A few years back, there was a bit of a stir within the academic Pagan community when the Pomegranate, a Pagan journal then seeking to become academic, published a piece by Peter Staudenmaier on why Paganism was irrational and would likely lead to the kind of politics he equated with fascism. The editor wanted to stir up controversy, and stir it he did. I responded that the author, a follower of the left-communist anarchist Murray Bookchin, didn't know anything about modern Paganism and was cherry picking his examples and blurring his categories to make his case. Further, by equating totalitarianism with the right, he rather glaringly ignored Stalin.
The issue of Pagan irrationality leading to fascist politics rose up again in a debate I had with Ken Wilber. (Ken has since set aside his blanket condemnation of us.) I summarized many of these issues in an article a few years back on my Beliefnet blog.
But at the same time, the people who had pointed to an earlier connection of Paganism and European fascism had raised an interesting issue, one that since then has never been all that far from my mind. For the connection between "Paganism" and fascism did in fact exist. Martin Heidegger and C. G. Jung were both German thinkers who influenced many people in believing that the modern Enlightenment lost access to and recognition of the power of spiritual truths within the world. Heidegger's collaboration with the Nazis is well known; Jung's is less so. But in 1932, before Hitler came to power, Jung wrote, "The huzzahs of the Italian nation go forth to the personality of the Duce, and the dirges of other nations lament the absence of strong leaders." Two years later, after Hitler came to power while referring to this passage, Jung wrote, "Since this sentence was written, Germany too has found its Führer" (The Seduction of Unreason, p. 75).
And yet the critiques these men made of the modern secular mentality and the kinds of knowledge it provided were often penetrating and remain valuable. I, for one, agree with many of their criticisms. So what are we to make of their execrable politics? And is there any connection between their critique of secular modernity and fascism?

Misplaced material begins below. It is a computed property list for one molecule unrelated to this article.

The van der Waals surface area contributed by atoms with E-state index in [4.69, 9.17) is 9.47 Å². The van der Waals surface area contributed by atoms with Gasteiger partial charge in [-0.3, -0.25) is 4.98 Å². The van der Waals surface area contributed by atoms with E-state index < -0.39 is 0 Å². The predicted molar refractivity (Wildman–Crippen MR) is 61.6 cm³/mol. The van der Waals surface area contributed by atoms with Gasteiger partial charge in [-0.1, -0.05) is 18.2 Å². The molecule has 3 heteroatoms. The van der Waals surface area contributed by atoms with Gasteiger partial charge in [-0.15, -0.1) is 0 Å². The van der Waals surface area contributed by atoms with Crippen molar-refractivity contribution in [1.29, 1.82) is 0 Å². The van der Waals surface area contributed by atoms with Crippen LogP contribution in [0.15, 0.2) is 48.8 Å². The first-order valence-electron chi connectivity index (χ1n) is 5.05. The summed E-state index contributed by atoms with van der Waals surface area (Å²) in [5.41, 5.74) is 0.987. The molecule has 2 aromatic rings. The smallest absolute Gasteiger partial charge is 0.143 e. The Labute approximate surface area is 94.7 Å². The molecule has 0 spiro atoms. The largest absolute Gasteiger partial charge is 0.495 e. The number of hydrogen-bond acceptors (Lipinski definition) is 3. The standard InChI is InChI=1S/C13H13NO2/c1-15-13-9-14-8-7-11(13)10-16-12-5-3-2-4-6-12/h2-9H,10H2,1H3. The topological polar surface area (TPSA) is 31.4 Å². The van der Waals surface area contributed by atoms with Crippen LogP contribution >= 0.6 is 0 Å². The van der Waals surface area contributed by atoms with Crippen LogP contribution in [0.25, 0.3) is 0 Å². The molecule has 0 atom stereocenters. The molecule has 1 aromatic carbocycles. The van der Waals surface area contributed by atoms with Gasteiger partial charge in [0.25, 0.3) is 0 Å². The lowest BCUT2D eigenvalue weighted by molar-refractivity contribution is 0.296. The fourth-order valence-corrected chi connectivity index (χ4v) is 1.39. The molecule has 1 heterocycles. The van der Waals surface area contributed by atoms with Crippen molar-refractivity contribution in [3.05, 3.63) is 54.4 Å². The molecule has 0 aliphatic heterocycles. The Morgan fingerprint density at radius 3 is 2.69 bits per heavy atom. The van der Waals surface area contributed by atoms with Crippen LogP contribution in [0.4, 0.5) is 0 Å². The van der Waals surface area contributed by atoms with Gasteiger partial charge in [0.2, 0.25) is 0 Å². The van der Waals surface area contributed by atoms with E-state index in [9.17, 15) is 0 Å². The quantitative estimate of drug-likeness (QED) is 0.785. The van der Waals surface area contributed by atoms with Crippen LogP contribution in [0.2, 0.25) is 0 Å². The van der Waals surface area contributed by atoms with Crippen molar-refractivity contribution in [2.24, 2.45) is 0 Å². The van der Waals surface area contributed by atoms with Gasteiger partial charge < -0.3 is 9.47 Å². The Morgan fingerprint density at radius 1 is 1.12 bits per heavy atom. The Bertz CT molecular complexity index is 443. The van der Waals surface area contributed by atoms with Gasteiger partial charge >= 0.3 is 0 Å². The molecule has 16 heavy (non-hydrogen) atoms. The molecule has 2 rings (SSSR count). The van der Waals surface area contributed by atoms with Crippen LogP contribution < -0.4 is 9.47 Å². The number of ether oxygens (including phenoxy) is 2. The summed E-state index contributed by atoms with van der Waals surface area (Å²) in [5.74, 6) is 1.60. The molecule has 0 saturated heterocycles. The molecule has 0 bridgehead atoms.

At the same time, there were some superficial similarities between an interwar German youth movement and the American counter culture of the 60s. The tragedies and disruptions of the first-world era disgusted many German young people and more than a few elected to turn to getting closer to nature as more authentic and worthwhile. Here is an interesting account of this movement's impact on Werner Heisenberg, one of the greatest scientists of his time. His motivations will be completely understandable to many of us from the 60s generation.
I think I have found the answer to the similarities as well as the profound dissimilarities between the interwar German interest in Paganism and nature and that of the 60s and all that has followed. If I am right it is very interesting, but not in the way our critics think. What follows compresses elements of English, German, and French cultural history over about a century into a few paragraphs. It paints with a broad brush. But I think it paints broadly accurately, although I look forward to any constructive (or critical but on topic) comments any of my readers might wish to provide.
America and Europe: Different but similar
When modern industrialism began to arise, a great many penetrating observers in Europe and America alike saw and wrote about its shadow side. But they saw and wrote about it from within very different contexts.
Americans wrote from within a culture profoundly shaped by the ideals of the American Revolution and the liberal sentiments of the Declaration of Independence, sentiments that had let most of the original states to abolish slavery peacefully and for some even to give women the vote. America's loyalists had fled to Canada or to England, and most never returned. For a few decades, the South also remained within this liberal zone before the growing profitability of slavery led its leaders to reject the liberal principles of the Declaration. And so our critics of industrial modernity, men like Henry David Thoreau and Ralph Waldo Emerson and the homegrown critics of mass wage labor, such as Henry George, all wrote from within a liberal framework. The first flowering of an alternative spirituality under conditions of religious liberty and the growing spiritual leadership of women also occurred during this time, as Sarah Pike explains in her book New Age and Pagan Religions.